Source AP ©

Student convicted of journalist David Halberstam's death

A graduate student was convicted of misdemeanor vehicular manslaughter after a car crash that killed Pulitzer Prize-winning journalist David Halberstam.

Kevin Jones, 27, entered a plea of no contest to the charge as part of a deal with prosecutors. He had previously pleaded not guilty.

As part of deal, he will receive a maximum sentence of 30 days in the sheriff's work program.

Jones, a University of California at Berkeley journalism graduate student, was driving Halberstam to an interview on April 23 when the fatal accident happened in Menlo Park, south of San Francisco.

Based on witness accounts and an accident reconstruction, investigators determined that Jones made an illegal left turn into the path of a car that had a green light.

An autopsy showed Halberstam, who was wearing a seat belt, died almost instantly when a broken rib punctured his heart, authorities said.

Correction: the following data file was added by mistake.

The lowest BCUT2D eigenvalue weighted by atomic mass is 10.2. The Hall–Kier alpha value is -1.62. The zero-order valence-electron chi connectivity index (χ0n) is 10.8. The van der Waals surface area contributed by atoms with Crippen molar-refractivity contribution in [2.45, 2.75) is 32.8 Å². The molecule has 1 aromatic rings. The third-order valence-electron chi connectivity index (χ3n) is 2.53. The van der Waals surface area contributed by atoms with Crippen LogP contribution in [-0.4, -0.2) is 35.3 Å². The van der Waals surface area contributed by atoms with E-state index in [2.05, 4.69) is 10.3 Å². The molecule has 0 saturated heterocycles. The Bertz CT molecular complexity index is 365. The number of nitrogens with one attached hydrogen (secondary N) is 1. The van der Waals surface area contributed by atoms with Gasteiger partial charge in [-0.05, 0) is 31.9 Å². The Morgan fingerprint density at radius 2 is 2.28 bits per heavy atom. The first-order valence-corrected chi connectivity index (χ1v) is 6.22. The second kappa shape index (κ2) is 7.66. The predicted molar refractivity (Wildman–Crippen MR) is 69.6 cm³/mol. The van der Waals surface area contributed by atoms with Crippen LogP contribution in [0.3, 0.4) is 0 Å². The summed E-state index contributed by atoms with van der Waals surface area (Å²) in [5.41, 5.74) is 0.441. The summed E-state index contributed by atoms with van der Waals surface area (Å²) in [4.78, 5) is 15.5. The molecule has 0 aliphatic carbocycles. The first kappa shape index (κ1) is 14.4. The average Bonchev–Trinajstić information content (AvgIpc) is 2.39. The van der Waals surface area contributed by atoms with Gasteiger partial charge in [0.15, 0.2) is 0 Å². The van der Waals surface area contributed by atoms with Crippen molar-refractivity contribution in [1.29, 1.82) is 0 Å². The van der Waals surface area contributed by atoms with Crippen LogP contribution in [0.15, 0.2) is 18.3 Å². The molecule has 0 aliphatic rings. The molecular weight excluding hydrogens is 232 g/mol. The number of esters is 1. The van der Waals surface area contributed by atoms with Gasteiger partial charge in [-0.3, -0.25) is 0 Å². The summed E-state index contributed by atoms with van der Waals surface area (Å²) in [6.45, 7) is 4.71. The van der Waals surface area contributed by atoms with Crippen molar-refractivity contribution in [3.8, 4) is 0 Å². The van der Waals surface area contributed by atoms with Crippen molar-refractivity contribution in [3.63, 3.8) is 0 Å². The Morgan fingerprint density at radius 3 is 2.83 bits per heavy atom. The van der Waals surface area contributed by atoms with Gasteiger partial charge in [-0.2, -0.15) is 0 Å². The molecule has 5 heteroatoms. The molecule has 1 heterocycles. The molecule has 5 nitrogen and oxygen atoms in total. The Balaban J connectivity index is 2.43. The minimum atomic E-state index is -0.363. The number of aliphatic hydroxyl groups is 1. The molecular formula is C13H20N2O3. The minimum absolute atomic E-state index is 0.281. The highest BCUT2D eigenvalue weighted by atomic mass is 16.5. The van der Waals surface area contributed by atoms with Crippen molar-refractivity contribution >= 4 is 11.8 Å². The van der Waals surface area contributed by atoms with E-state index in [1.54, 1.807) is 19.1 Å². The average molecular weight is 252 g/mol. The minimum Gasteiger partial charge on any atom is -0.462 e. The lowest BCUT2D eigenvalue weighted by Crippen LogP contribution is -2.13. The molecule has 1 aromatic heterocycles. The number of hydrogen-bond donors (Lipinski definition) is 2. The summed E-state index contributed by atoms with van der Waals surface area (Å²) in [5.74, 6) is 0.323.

Jones, a University of California, Berkeley graduate student, suffered a punctured lung in the accident and took a leave of absence from school after the crash.

Halberstam, the author of 21 nonfiction books, was at work on a new one about the legendary 1958 NFL championship game between the Baltimore Colts and the New York Giants.

The 73-year-old won the Pulitzer Prize in 1964 for his coverage of the Vietnam War, a subject he revisited in his 1972 best-selling book, "The Best and the Brightest." He went on to write 14 other best-sellers, including "The Breaks of the Game," "The Reckoning," and "The Powers That Be."

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